Out of the shadows: Women in the French Resistance

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Out of the shadows: Women in the French Resistance
Picture taken on Summer 1944 in France showing FFI's (French Forces of the Interior) members posing with their weapons during the second World War. Photo credit: AFP

For decades after the end of World War II, the thousands of women who took part in France's resistance against Nazi German occupation in WWII rarely got a mention in the history books.


The stories of Lucie Aubrac, a teacher who broke her husband Raymond out of a lorry transporting him to a Gestapo jail, Marie Madeleine Fourcade, a Resistance leader who was smuggled to Spain in a mailbag, and Madeleine Riffaud, a sharpshooter who helped liberate Paris, were exceptional tales in an otherwise male-dominated narrative.

Abroad, perhaps the most famous "resistante" is US-born dancer and singer Josephine Baker, who served as a lieutenant in the French air force's auxiliary corps during the war and passed on information concealed in sheet music.


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The feminist movement of the late 1960s and 1970s led to a surge of interest in the role played by women in the war.

But it took until 2015 for women resisters in the person of ethnologist Germaine Tillion and Genevieve De Gaulle-Anthonioz, a niece of war hero General Charles de Gaulle, to be honoured with places in the Pantheon mausoleum, France's secular holy of holies.

Civilian resistance

Women accounted for between 12 and 25 percent of all Resistance members, according to Laurent Douzou, a history professor at Lumiere Lyon-11 university.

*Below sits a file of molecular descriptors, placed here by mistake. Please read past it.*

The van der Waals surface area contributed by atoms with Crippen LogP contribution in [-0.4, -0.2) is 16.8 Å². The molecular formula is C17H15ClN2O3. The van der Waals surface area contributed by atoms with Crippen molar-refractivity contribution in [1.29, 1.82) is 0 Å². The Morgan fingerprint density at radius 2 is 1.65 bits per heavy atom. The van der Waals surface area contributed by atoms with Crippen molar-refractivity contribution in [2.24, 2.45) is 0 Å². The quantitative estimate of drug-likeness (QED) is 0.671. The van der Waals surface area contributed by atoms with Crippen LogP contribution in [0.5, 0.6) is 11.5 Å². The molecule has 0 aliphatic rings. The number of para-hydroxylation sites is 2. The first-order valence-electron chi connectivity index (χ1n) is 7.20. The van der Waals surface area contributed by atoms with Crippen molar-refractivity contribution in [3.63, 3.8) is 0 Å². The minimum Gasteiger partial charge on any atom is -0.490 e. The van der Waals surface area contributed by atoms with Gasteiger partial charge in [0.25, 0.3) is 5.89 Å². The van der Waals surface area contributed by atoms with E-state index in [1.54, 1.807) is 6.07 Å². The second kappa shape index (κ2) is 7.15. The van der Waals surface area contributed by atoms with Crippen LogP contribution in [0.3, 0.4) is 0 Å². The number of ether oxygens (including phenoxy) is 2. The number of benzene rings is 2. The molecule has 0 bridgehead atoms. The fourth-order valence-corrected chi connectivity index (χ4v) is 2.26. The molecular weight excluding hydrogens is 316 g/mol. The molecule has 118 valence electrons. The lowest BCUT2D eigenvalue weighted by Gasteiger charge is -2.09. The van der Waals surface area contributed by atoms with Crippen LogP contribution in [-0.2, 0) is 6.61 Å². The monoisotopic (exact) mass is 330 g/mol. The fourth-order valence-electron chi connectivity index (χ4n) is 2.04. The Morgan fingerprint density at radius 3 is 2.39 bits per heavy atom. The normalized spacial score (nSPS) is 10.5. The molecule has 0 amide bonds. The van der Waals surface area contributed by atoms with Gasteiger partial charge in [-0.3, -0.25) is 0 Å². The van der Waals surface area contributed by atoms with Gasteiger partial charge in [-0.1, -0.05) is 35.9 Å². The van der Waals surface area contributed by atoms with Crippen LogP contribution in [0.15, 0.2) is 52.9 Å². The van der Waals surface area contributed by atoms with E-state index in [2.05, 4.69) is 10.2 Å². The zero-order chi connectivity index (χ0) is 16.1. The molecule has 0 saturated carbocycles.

And yet only six women have been honoured as Companions of the Liberation -- an award created by De Gaulle to decorate those who fought for France's freedom -- compared with 1,038 men.


"Civilian resistance, which was mainly the work of women, was not counted," Vladimir Trouplin, curator of a Paris museum dedicated to Resistance heroes, explained to AFP.

Misogyny also explains why women received so little recognition for the role they played.

"In those days women were not supposed to steal the  limelight", Trouplin noted.

Nearly 80 years after the end of the war, the race is on to collect the stories of the women who made a strike for freedom in countless vital ways -- by for instance ferrying messages and packages, transporting arms in baskets and buggies or acting as escorts for fugitive French or Allied prisoners or spies.

Ahead of International Women's Day on March 8, AFP interviewed three of the thousands of women whose stories of wartime heroism had yet to be told: Odile de Vasselot, aged 101, Odette Niles, aged 100, and Michele Agniel, aged 96.

All three took advantage of the fact that women were deemed less suspect and less courageous than men to slip unnoticed through checkpoints and borders.

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All three diced with death.

Odette spent nearly three years in French internment camps, Odile was nearly killed during the liberation of Paris and Michele was sent to Germany on the last deportation train from Paris in August 1944.

Between 1940 and 1944, 6,700 women were deported from occupied France, the vast majority of them Resistance members.

Their bravery helped advance the struggle for the emancipation of women. In 1944, French women finally gained the right to vote.


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